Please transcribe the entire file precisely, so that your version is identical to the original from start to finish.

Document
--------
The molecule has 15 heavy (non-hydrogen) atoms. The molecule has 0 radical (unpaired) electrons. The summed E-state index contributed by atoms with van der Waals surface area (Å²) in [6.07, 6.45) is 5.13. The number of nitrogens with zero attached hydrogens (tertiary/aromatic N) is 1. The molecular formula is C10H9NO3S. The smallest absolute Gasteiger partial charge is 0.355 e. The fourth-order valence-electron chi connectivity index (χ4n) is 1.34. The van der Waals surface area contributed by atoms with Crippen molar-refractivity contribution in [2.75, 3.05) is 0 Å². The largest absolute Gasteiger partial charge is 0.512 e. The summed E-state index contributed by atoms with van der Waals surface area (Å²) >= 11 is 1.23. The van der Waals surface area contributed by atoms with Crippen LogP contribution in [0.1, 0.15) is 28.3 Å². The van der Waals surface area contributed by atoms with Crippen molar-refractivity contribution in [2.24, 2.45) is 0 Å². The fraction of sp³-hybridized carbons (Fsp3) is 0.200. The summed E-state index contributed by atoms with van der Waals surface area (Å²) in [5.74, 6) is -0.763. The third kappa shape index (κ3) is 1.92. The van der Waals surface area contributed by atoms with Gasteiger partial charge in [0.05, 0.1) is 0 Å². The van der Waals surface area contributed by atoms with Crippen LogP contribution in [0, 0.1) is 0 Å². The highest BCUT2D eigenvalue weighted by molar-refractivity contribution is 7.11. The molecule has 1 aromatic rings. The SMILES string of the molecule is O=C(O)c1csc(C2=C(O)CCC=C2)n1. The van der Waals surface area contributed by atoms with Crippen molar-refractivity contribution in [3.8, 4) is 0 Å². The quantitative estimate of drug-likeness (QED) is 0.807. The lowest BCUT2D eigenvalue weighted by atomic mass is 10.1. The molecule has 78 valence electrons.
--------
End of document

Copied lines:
The molecule has 15 heavy (non-hydrogen) atoms. The molecule has 0 radical (unpaired) electrons. The summed E-state index contributed by atoms with van der Waals surface area (Å²) in [6.07, 6.45) is 5.13. The number of nitrogens with zero attached hydrogens (tertiary/aromatic N) is 1. The molecular formula is C10H9NO3S. The smallest absolute Gasteiger partial charge is 0.355 e. The fourth-order valence-electron chi connectivity index (χ4n) is 1.34. The van der Waals surface area contributed by atoms with Crippen molar-refractivity contribution in [2.75, 3.05) is 0 Å². The largest absolute Gasteiger partial charge is 0.512 e. The summed E-state index contributed by atoms with van der Waals surface area (Å²) >= 11 is 1.23. The van der Waals surface area contributed by atoms with Crippen LogP contribution in [0.1, 0.15) is 28.3 Å². The van der Waals surface area contributed by atoms with Crippen molar-refractivity contribution in [2.24, 2.45) is 0 Å². The fraction of sp³-hybridized carbons (Fsp3) is 0.200. The summed E-state index contributed by atoms with van der Waals surface area (Å²) in [5.74, 6) is -0.763. The third kappa shape index (κ3) is 1.92. The van der Waals surface area contributed by atoms with Gasteiger partial charge in [0.05, 0.1) is 0 Å². The van der Waals surface area contributed by atoms with Crippen LogP contribution in [0, 0.1) is 0 Å². The highest BCUT2D eigenvalue weighted by molar-refractivity contribution is 7.11. The molecule has 1 aromatic rings. The SMILES string of the molecule is O=C(O)c1csc(C2=C(O)CCC=C2)n1. The van der Waals surface area contributed by atoms with Crippen molar-refractivity contribution in [3.8, 4) is 0 Å². The quantitative estimate of drug-likeness (QED) is 0.807. The lowest BCUT2D eigenvalue weighted by atomic mass is 10.1. The molecule has 78 valence electrons.